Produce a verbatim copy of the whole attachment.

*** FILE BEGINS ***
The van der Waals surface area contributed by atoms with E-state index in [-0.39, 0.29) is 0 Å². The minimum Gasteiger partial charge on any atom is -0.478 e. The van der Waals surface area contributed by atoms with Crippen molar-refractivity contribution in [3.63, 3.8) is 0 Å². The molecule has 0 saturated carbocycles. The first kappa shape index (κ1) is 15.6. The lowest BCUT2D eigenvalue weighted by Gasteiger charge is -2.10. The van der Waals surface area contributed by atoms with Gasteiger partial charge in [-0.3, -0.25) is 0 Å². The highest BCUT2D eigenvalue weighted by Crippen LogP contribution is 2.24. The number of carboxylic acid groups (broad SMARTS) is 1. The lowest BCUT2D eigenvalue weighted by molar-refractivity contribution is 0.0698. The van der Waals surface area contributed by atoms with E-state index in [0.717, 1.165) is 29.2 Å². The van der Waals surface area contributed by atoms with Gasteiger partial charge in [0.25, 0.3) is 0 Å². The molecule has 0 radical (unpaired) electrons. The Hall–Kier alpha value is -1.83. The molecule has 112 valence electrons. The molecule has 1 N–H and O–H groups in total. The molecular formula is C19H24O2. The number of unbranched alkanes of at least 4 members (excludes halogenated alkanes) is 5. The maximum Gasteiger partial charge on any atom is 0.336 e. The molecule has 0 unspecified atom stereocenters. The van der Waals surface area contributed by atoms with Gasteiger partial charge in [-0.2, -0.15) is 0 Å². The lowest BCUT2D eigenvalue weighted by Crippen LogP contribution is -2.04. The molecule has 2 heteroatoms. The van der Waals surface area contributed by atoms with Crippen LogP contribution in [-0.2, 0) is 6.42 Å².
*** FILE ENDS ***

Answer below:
The van der Waals surface area contributed by atoms with E-state index in [-0.39, 0.29) is 0 Å². The minimum Gasteiger partial charge on any atom is -0.478 e. The van der Waals surface area contributed by atoms with Crippen molar-refractivity contribution in [3.63, 3.8) is 0 Å². The molecule has 0 saturated carbocycles. The first kappa shape index (κ1) is 15.6. The lowest BCUT2D eigenvalue weighted by Gasteiger charge is -2.10. The van der Waals surface area contributed by atoms with Gasteiger partial charge in [-0.3, -0.25) is 0 Å². The highest BCUT2D eigenvalue weighted by Crippen LogP contribution is 2.24. The number of carboxylic acid groups (broad SMARTS) is 1. The lowest BCUT2D eigenvalue weighted by molar-refractivity contribution is 0.0698. The van der Waals surface area contributed by atoms with E-state index in [0.717, 1.165) is 29.2 Å². The van der Waals surface area contributed by atoms with Gasteiger partial charge in [0.25, 0.3) is 0 Å². The molecule has 0 radical (unpaired) electrons. The Hall–Kier alpha value is -1.83. The molecule has 112 valence electrons. The molecule has 1 N–H and O–H groups in total. The molecular formula is C19H24O2. The number of unbranched alkanes of at least 4 members (excludes halogenated alkanes) is 5. The maximum Gasteiger partial charge on any atom is 0.336 e. The molecule has 0 unspecified atom stereocenters. The van der Waals surface area contributed by atoms with Gasteiger partial charge in [-0.2, -0.15) is 0 Å². The lowest BCUT2D eigenvalue weighted by Crippen LogP contribution is -2.04. The molecule has 2 heteroatoms. The van der Waals surface area contributed by atoms with Crippen LogP contribution in [-0.2, 0) is 6.42 Å².